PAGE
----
Lockheed Martin Aculight’s Argos C-module covers almost the entire hydrocarbon absorption region. Henderson says that there are other lasers in the 3-4µm range but nothing that provides the requisite power levels. ‘In the mid-IR, there have recently been some demonstrations of interband cascade lasers, but these produce milliwatts of power and have a fairly restricted tuning range,’ Henderson says. ‘This is compared to 3-10W produced by [Lockheed Martin Aculight’s] OPOs with excellent beam quality.’ Other applications may have

different requirements. Detecting methane leaks along gas pipelines from the air is another area where OPOs are used. High power is more important in these types of applications, Henderson says, while it might be less important to have a narrow spectrum.

Within an opo cavity, the pump beam is frequency converted into signal and idler wavelengths. image courtesy of Angewandte physik und Elektronik (ApE)

Lockheed Martin Aculight Argos OPOs are continuous wave (CW) devices pumped by fibre lasers, with three standard modules covering 1.46-2.06µm for the signal wavelength and 2.2-3.9µm in the idler wavelength. The company has also designed a lower power module (D-module) for longer wavelengths up to 4.6µm. ‘Between these four modules, 1064nm can be converted to any wavelength between 1.38

lockheed Martin Aculight’s Argos opos are continuous wave devices pumped by fibre lasers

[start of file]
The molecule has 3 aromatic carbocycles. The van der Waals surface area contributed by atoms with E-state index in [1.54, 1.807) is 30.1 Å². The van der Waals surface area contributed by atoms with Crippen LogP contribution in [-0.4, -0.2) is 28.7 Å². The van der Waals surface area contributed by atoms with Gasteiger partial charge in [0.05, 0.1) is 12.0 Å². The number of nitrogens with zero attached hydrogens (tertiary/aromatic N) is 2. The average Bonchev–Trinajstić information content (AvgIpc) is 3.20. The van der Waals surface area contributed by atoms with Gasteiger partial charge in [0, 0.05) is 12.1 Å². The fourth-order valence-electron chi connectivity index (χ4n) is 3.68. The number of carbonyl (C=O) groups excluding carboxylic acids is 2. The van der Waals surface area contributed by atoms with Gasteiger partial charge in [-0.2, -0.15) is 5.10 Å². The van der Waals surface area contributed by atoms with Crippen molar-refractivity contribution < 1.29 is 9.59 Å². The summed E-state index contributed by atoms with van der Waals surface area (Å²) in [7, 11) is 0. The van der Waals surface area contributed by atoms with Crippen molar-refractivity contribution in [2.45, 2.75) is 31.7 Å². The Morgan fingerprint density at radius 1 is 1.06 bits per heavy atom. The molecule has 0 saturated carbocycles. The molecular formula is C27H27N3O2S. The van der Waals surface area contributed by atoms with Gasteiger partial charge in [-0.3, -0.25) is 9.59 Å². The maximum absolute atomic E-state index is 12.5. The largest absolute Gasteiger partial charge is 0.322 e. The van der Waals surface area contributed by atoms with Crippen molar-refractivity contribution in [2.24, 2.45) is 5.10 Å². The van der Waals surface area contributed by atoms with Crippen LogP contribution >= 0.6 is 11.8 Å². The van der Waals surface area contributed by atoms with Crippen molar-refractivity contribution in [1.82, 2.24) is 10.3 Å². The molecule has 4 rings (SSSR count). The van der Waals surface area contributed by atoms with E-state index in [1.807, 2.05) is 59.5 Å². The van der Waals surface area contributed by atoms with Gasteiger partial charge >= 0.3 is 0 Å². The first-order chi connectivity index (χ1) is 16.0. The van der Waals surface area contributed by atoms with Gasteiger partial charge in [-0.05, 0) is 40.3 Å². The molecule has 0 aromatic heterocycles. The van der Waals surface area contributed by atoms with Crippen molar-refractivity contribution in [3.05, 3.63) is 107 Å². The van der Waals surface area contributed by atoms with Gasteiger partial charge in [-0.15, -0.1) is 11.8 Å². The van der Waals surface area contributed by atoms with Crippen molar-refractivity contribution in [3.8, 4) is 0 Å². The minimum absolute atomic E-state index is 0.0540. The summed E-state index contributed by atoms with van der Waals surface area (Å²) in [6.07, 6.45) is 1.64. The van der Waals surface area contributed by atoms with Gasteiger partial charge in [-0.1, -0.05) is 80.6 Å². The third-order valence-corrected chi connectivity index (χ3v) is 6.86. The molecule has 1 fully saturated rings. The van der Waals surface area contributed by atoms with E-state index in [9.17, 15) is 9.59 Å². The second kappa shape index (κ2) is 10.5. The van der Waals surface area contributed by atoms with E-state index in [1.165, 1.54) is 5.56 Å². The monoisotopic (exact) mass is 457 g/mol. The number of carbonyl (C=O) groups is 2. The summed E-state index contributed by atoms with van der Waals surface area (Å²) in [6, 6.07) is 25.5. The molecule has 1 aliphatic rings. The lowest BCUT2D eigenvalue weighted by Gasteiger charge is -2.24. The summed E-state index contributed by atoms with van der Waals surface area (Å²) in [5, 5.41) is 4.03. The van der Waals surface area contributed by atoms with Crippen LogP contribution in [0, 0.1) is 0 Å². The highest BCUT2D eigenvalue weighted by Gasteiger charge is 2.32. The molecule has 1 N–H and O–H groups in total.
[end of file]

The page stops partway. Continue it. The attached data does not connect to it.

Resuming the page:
and 4.6µm – that’s a tremendous wavelength range,’ Henderson states.

periodical poling There have been gradual advances in power and tuneability in OPO technology over recent years. However, one of the most important advances, according to Büttner, has been the use of periodically poled crystals as gain material, which has added new flexibility to OPO tuning. ‘Previous OPOs were limited to the parameters of the birefringent crystal materials,’ he notes. ‘Periodical poling allows materials to be modified according to the needs of the application. The flexibility of the instrument is therefore broadened and users can select a material that covers a specific wavelength range or that matches a specific pair of input and output wavelengths.’ Within limits, Henderson says that the non-linear crystal can have arbitrary poling periods. ‘There’s no limitation for the OPO in terms of being able to pole the right poling periods,’ he says. But he adds that the transmission of the material ends up being the limiting factor, because at around 4µm, lithium niobate, a common non-linear material used in OPOs, starts to absorb. Therefore, at 4.6µm, as in the case of Lockheed Martin Aculight’s D-module, much lower power is generated than at, say, 3µm because a lot of the photons are absorbed within the crystal. The

Page 1  |  Page 2  |  Page 3  |  Page 4  |  Page 5  |  Page 6  |  Page 7  |  Page 8  |  Page 9  |  Page 10  |  Page 11  |  Page 12  |  Page 13  |  Page 14  |  Page 15  |  Page 16  |  Page 17  |  Page 18  |  Page 19  |  Page 20  |  Page 21  |  Page 22  |  Page 23  |  Page 24  |  Page 25  |  Page 26  |  Page 27  |  Page 28  |  Page 29  |  Page 30  |  Page 31  |  Page 32  |  Page 33  |  Page 34  |  Page 35  |  Page 36